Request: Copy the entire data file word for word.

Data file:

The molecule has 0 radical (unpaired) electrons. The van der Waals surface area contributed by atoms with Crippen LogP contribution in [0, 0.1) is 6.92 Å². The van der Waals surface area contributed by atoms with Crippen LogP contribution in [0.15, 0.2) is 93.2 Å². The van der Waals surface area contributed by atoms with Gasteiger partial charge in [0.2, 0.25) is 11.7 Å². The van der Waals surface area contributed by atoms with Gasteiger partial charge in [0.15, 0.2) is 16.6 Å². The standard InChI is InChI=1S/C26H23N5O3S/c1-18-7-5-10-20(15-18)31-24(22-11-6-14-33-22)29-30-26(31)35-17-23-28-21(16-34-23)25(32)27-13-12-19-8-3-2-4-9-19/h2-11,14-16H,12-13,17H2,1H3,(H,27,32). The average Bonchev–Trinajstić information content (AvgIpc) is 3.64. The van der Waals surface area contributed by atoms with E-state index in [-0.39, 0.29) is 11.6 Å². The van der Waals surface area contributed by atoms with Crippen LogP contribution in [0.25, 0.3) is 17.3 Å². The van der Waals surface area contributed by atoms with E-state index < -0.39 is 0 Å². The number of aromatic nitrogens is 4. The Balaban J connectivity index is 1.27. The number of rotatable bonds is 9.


The molecule has 0 radical (unpaired) electrons. The van der Waals surface area contributed by atoms with Crippen LogP contribution in [0, 0.1) is 6.92 Å². The van der Waals surface area contributed by atoms with Crippen LogP contribution in [0.15, 0.2) is 93.2 Å². The van der Waals surface area contributed by atoms with Gasteiger partial charge in [0.2, 0.25) is 11.7 Å². The van der Waals surface area contributed by atoms with Gasteiger partial charge in [0.15, 0.2) is 16.6 Å². The standard InChI is InChI=1S/C26H23N5O3S/c1-18-7-5-10-20(15-18)31-24(22-11-6-14-33-22)29-30-26(31)35-17-23-28-21(16-34-23)25(32)27-13-12-19-8-3-2-4-9-19/h2-11,14-16H,12-13,17H2,1H3,(H,27,32). The average Bonchev–Trinajstić information content (AvgIpc) is 3.64. The van der Waals surface area contributed by atoms with E-state index in [-0.39, 0.29) is 11.6 Å². The van der Waals surface area contributed by atoms with Crippen LogP contribution in [0.25, 0.3) is 17.3 Å². The van der Waals surface area contributed by atoms with E-state index < -0.39 is 0 Å². The number of aromatic nitrogens is 4. The Balaban J connectivity index is 1.27. The number of rotatable bonds is 9.